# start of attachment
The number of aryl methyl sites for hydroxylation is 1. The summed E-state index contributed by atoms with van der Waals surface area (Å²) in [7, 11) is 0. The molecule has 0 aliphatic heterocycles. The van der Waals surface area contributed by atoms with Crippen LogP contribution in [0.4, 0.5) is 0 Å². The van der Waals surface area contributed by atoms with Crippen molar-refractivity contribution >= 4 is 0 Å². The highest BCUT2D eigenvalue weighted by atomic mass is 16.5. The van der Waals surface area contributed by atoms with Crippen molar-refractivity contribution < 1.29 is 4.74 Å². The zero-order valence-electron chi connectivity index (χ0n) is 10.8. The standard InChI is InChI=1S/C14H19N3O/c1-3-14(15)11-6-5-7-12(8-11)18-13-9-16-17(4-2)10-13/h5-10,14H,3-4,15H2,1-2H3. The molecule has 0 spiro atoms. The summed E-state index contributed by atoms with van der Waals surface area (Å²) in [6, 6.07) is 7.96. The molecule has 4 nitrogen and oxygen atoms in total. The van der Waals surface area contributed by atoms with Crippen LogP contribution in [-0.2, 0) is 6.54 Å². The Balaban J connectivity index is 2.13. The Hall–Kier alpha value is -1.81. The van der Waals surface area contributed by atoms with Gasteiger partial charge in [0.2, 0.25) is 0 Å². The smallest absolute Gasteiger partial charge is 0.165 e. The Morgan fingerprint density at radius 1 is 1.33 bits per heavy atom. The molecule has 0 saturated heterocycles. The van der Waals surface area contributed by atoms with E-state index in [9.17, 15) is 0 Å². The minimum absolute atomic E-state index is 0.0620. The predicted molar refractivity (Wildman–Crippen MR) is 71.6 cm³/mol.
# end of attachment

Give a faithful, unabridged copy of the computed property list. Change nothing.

The number of aryl methyl sites for hydroxylation is 1. The summed E-state index contributed by atoms with van der Waals surface area (Å²) in [7, 11) is 0. The molecule has 0 aliphatic heterocycles. The van der Waals surface area contributed by atoms with Crippen LogP contribution in [0.4, 0.5) is 0 Å². The van der Waals surface area contributed by atoms with Crippen molar-refractivity contribution >= 4 is 0 Å². The highest BCUT2D eigenvalue weighted by atomic mass is 16.5. The van der Waals surface area contributed by atoms with Crippen molar-refractivity contribution < 1.29 is 4.74 Å². The zero-order valence-electron chi connectivity index (χ0n) is 10.8. The standard InChI is InChI=1S/C14H19N3O/c1-3-14(15)11-6-5-7-12(8-11)18-13-9-16-17(4-2)10-13/h5-10,14H,3-4,15H2,1-2H3. The molecule has 0 spiro atoms. The summed E-state index contributed by atoms with van der Waals surface area (Å²) in [6, 6.07) is 7.96. The molecule has 4 nitrogen and oxygen atoms in total. The van der Waals surface area contributed by atoms with Crippen LogP contribution in [-0.2, 0) is 6.54 Å². The Balaban J connectivity index is 2.13. The Hall–Kier alpha value is -1.81. The van der Waals surface area contributed by atoms with Gasteiger partial charge in [0.2, 0.25) is 0 Å². The smallest absolute Gasteiger partial charge is 0.165 e. The Morgan fingerprint density at radius 1 is 1.33 bits per heavy atom. The molecule has 0 saturated heterocycles. The van der Waals surface area contributed by atoms with E-state index in [9.17, 15) is 0 Å². The minimum absolute atomic E-state index is 0.0620. The predicted molar refractivity (Wildman–Crippen MR) is 71.6 cm³/mol.